Tuesday, July 29, 2014

Back To Daring Greatly

   I'm back. I took Brene's class on The Gifts of Imperfection and I learned, but now I'm back to the big mama book. I found a friend to read with, I have the book as an audible file, and I'm starting a section in my journal for Daring Greatly.

                                                                      Teddy Roosevelt
“It is not the critic who counts: not the man who points out how the strong man stumbles or where the doer of deeds could have done better.  The credit belongs to the man who is actually in the arena, whose face is marred by dust and sweat and blood, who strives valiantly, who errs and comes up short again and again, because there is no effort without error or shortcoming, but who knows the great enthusiasms, the great devotions, who spends himself for a worthy cause; who, at the best, knows, in the end, the triumph of high achievement, and who, at the worst, if he fails, at least he fails while daring greatly, so that his place shall never be with those cold and timid souls who knew neither victory nor defeat.”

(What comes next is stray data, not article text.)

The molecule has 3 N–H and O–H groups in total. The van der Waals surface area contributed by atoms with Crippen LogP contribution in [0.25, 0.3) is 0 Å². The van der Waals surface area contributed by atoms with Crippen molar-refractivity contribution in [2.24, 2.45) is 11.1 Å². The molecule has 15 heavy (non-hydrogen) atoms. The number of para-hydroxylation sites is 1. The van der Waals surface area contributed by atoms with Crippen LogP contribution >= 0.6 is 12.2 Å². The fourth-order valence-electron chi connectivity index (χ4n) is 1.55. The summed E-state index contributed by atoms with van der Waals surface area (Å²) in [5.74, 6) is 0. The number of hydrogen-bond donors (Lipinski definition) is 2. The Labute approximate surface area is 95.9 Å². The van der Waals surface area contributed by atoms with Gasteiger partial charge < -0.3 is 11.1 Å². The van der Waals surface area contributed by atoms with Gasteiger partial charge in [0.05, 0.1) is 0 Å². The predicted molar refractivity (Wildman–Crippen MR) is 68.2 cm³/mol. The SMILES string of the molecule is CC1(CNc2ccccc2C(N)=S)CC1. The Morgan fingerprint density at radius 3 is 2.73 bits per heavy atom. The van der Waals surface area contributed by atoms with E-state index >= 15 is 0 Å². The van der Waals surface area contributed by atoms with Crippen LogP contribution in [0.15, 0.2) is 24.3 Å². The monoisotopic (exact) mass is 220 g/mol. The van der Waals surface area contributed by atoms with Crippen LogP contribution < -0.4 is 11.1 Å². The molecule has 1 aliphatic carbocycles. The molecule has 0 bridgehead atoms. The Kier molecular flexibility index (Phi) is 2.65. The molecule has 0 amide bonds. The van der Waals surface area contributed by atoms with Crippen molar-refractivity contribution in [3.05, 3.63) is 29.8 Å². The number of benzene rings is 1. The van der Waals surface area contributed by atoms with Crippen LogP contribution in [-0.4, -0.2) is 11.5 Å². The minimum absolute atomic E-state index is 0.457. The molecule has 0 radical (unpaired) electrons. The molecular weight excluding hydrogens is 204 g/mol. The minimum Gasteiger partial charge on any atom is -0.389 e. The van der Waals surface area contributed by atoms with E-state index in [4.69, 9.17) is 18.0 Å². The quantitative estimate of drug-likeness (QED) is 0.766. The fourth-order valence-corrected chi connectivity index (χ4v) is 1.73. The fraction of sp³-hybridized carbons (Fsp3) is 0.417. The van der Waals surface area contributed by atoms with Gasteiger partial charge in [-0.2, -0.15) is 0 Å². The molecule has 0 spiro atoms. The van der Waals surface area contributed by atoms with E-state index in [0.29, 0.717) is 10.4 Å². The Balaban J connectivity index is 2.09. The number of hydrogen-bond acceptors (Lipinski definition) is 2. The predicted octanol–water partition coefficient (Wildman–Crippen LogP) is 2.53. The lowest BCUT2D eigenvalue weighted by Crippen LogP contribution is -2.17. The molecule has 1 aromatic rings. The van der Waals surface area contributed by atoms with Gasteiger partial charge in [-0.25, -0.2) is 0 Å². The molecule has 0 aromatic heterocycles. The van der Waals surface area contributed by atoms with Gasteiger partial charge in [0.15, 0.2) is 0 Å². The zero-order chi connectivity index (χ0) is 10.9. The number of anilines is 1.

Here are some preliminary questions. I answered them 18 months ago and now I'm seeing with clearer eyes.

1- I define vulnerability as a state of being; open, able to risk embarrassment, genuine, slow to be defensive about my story, and more ready to listen and learn. 

2- I thought in the past that vulnerability meant being in a weak position. Now I see the expansiveness of it. By that I mean the opposite of contracting to keep yourself out of a exposed place. Pulling in to protect myself is giving up the freedom to feel the spectrum of emotions. I was so devastated to realize that "we can't selectively numb emotion. Numb the dark and you numb the light." Pow! I feel that right between the eyes.

3- My family story mirrored the war stories of countless others. We felt fear and scarcity many generations back. Behind the good memories, shadows of poverty and shame leak through. Getting more was a theme I felt from my parents. More education, more money, more security, these ideas were deeply implanted in my head.

4- I saw my father save 60% of his weekly income to keep us safe. I saw my mother go to great lengths to make us look presentable. They felt vulnerable coming from a war-torn country and starting over in their 40's with a new language. However, this model wasn't all negative. They showed great courage to come to America.
    I have a legacy of courage. For that I am grateful. I have witnessed fear and disconnection but at the same time I have witnessed overcoming that fear for the greater goal of connection to a stronger family and even more important, a stronger tie to God.

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